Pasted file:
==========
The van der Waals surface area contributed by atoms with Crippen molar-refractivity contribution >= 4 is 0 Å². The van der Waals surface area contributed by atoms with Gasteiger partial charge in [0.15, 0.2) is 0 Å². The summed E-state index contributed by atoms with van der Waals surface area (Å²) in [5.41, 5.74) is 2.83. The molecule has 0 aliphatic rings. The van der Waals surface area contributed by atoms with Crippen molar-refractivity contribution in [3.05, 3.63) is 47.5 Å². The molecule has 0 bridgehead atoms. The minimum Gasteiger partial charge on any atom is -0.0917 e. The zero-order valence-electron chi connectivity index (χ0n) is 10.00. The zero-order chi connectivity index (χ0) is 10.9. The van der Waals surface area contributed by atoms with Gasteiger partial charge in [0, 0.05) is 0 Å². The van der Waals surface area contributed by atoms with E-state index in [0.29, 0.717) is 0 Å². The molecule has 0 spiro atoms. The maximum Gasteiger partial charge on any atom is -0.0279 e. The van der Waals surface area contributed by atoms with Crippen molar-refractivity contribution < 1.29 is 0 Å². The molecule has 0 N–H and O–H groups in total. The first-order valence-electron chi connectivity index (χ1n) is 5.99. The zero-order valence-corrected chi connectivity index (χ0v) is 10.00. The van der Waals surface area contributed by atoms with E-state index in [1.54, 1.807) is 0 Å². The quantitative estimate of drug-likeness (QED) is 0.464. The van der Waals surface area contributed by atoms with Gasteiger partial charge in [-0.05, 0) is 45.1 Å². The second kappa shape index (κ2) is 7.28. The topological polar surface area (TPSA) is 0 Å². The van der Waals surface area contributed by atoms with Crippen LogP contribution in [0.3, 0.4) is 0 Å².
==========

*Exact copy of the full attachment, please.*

The van der Waals surface area contributed by atoms with Crippen molar-refractivity contribution >= 4 is 0 Å². The van der Waals surface area contributed by atoms with Gasteiger partial charge in [0.15, 0.2) is 0 Å². The summed E-state index contributed by atoms with van der Waals surface area (Å²) in [5.41, 5.74) is 2.83. The molecule has 0 aliphatic rings. The van der Waals surface area contributed by atoms with Crippen molar-refractivity contribution in [3.05, 3.63) is 47.5 Å². The molecule has 0 bridgehead atoms. The minimum Gasteiger partial charge on any atom is -0.0917 e. The zero-order valence-electron chi connectivity index (χ0n) is 10.00. The zero-order chi connectivity index (χ0) is 10.9. The van der Waals surface area contributed by atoms with Gasteiger partial charge in [0, 0.05) is 0 Å². The van der Waals surface area contributed by atoms with E-state index in [0.29, 0.717) is 0 Å². The molecule has 0 spiro atoms. The maximum Gasteiger partial charge on any atom is -0.0279 e. The van der Waals surface area contributed by atoms with Crippen molar-refractivity contribution < 1.29 is 0 Å². The molecule has 0 N–H and O–H groups in total. The first-order valence-electron chi connectivity index (χ1n) is 5.99. The zero-order valence-corrected chi connectivity index (χ0v) is 10.00. The van der Waals surface area contributed by atoms with E-state index in [1.54, 1.807) is 0 Å². The quantitative estimate of drug-likeness (QED) is 0.464. The van der Waals surface area contributed by atoms with Gasteiger partial charge in [-0.05, 0) is 45.1 Å². The second kappa shape index (κ2) is 7.28. The topological polar surface area (TPSA) is 0 Å². The van der Waals surface area contributed by atoms with Crippen LogP contribution in [0.3, 0.4) is 0 Å².